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Dr. Kalani S. Brady takes care of Hansen's Disease patients

Dr. Kalani S. Brady takes care of Hansen's Disease patients

July 28, 2014 — More than 10 years ago, Dr. Kalani S. Brady, an associate professor of the Department of Native Hawaiian Health at the John A. Burns School of Medicine and a physician with University Clinical Education and Research Associates (UCERA), made a commitment that became a pivotal point in his medical career.

Brady, along with a hui [group] of physicians – including fellow Native Hawaiian Health doctor Martina Kamaka – banded together to provide medical assistance to the people of Kalaupapa, on Moloka’i Island, known for its remote nature and its history as a former leprosy colony.

“Ten and a half years ago, my hanai [adopted] cousin Emmett Aluli, basically contacted me,” Brady said. “We were working on research on topside Molokai and she said, “Kalani, we have to have a hui [group] of kauka [doctors] of Hawaiians to take care of the Hawaiians that are down in Kalaupapa.” And so I put together a hui, a group of Hawaiians, to go down and care for the Hawaiians down there with Hansen’s disease. And so about 10 and a half years ago, we started.”

Brady was tentative about being part of this new project, due to the fact that he was not from Kalaupapa. After patients saw him on his KHON-2 morning segment, “Ask the Doctor,” they knew that Brady was the right doctor for the job.

He seized the opportunity when his friend, a retired Straub pulmonologist who had served on Kalaupapa for 10 years, asked Brady to take over immediately. In a small matter of time, Brady and his hui signed a contract between the Hawai’i State Department of Health and the medical school. The contract is still in effect.

Brady said that he takes care of 16 patients who have been diagnosed with Hansen’s disease, but, in addition, approximately 100 patients there who don’t have the disease are also under his care.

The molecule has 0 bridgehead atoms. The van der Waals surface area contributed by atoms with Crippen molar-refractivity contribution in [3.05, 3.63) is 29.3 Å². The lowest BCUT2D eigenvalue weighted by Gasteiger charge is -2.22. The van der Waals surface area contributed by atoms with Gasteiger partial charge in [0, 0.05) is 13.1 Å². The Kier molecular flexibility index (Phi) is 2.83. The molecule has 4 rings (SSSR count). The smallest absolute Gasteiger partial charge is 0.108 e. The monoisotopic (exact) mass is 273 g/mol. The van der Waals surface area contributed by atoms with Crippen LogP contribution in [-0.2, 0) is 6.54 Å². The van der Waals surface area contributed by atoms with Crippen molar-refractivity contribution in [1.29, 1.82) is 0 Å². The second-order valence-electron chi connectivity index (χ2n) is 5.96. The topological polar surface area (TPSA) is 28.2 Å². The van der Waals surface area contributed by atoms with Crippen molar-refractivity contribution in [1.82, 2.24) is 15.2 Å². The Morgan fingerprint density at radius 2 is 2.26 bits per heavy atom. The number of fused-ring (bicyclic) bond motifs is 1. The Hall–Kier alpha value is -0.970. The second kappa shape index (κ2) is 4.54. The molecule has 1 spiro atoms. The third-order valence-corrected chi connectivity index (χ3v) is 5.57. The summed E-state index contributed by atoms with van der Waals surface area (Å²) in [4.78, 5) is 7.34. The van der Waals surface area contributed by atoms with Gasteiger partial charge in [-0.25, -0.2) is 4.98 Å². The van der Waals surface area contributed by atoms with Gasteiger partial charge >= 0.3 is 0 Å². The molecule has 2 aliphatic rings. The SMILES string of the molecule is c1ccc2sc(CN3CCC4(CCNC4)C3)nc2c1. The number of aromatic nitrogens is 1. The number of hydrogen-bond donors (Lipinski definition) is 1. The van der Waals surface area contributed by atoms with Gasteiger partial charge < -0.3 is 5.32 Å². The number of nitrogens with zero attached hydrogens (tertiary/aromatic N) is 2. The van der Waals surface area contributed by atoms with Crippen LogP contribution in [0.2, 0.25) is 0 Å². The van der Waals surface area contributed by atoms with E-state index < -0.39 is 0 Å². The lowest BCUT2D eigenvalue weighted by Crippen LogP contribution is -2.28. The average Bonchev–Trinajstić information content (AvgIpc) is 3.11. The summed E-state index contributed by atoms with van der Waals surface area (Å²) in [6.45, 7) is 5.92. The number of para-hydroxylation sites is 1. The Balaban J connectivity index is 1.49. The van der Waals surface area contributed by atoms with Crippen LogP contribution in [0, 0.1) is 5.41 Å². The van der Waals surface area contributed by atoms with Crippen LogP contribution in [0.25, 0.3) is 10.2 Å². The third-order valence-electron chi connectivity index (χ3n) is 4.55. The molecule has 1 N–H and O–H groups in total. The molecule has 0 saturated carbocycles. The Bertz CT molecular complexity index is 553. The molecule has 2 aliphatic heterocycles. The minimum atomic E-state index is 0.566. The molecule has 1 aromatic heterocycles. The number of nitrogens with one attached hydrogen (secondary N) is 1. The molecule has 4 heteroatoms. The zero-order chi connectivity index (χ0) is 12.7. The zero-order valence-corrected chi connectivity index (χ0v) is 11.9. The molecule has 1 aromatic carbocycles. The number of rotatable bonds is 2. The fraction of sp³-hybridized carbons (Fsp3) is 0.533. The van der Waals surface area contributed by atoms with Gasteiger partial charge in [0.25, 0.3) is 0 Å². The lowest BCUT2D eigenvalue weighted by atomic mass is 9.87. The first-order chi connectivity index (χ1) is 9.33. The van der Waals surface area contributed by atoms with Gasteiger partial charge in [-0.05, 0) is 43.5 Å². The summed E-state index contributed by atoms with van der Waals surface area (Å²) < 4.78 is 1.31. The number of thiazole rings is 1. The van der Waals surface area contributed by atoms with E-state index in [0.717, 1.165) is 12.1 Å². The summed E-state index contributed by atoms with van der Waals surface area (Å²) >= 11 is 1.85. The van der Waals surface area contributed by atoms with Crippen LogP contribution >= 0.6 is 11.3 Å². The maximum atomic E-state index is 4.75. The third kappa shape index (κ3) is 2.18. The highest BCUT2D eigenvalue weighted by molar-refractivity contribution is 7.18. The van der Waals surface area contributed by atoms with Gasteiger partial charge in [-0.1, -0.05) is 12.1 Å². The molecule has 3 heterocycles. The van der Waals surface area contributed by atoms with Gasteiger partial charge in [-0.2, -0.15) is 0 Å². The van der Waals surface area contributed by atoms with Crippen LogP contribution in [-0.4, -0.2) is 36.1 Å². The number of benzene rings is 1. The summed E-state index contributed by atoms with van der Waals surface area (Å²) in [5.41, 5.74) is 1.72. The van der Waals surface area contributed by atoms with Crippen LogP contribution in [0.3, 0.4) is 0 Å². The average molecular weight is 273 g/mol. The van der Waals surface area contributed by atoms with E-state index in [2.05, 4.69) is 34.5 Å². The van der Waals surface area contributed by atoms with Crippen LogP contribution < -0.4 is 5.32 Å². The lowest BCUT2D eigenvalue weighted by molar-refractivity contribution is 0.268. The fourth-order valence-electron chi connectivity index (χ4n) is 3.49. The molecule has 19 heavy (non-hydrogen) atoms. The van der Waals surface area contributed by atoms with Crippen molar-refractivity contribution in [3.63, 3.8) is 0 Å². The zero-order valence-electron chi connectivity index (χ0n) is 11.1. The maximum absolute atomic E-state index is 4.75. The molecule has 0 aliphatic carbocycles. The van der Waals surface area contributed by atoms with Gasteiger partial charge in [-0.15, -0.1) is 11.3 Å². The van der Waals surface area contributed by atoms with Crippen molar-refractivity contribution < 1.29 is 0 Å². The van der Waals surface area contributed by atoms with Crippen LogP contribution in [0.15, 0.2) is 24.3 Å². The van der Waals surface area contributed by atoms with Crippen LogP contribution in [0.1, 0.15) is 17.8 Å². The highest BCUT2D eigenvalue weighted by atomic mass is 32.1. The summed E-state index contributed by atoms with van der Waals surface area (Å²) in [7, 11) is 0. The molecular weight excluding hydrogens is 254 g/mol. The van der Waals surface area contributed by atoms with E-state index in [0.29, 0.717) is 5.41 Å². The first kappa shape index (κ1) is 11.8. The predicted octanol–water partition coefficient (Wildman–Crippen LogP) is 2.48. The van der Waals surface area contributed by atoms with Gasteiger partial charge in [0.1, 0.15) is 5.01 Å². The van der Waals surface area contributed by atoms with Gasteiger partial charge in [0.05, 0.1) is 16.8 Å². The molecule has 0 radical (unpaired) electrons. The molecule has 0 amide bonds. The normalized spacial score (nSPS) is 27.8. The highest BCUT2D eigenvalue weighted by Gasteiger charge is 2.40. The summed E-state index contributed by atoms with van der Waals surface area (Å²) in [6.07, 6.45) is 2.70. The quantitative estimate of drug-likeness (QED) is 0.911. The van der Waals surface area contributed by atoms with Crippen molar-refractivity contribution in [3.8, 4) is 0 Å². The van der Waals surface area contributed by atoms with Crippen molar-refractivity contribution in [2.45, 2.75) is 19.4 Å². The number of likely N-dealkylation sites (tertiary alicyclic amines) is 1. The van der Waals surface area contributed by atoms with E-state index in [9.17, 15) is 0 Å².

“There are people that take care of the Hansen’s patients, like us, except they don’t take care of their health needs necessarily, and who takes care of them?” Brady said. “Well, we created a clinic for the Kokua of Kalaupapa about five years ago, and once a month, we have clinic for non Hansen’s patients in the Bishop Home, which is basically the convent for the sisters of St. Francis…we tend to their medical needs once a month. Instead, they can see us in Kalaupapa and have their health care needs met.”

He occasionally takes student groups with him on his trips, and sends out invitations for students to join him on trips three to four times a year. These students come from various medical institutions, including the University of Hawai’i John A. Burns School of Medicine (JABSOM) and the University of Hawai’i Office of Public Health Studies. Most of the opportunities that are provided for students include a tour and immersion, but not, for privacy reasons, with the patients.

Dr. Brady values the time he spends with his patients.

“The patients call the medical care that they receive very precious and very confidential,” said Brady, whose patients brought him and his wife along with them to Rome for the canonization ceremonies of Saint Damien in 2009 and Saint Marianne Cope in 2012.

“[The regular trips to Kalaupapa] obviously does cut into a lot of private time, but it’s a commitment I made 10 and a half years ago, and I continue to make that commitment to those patients until the end.”

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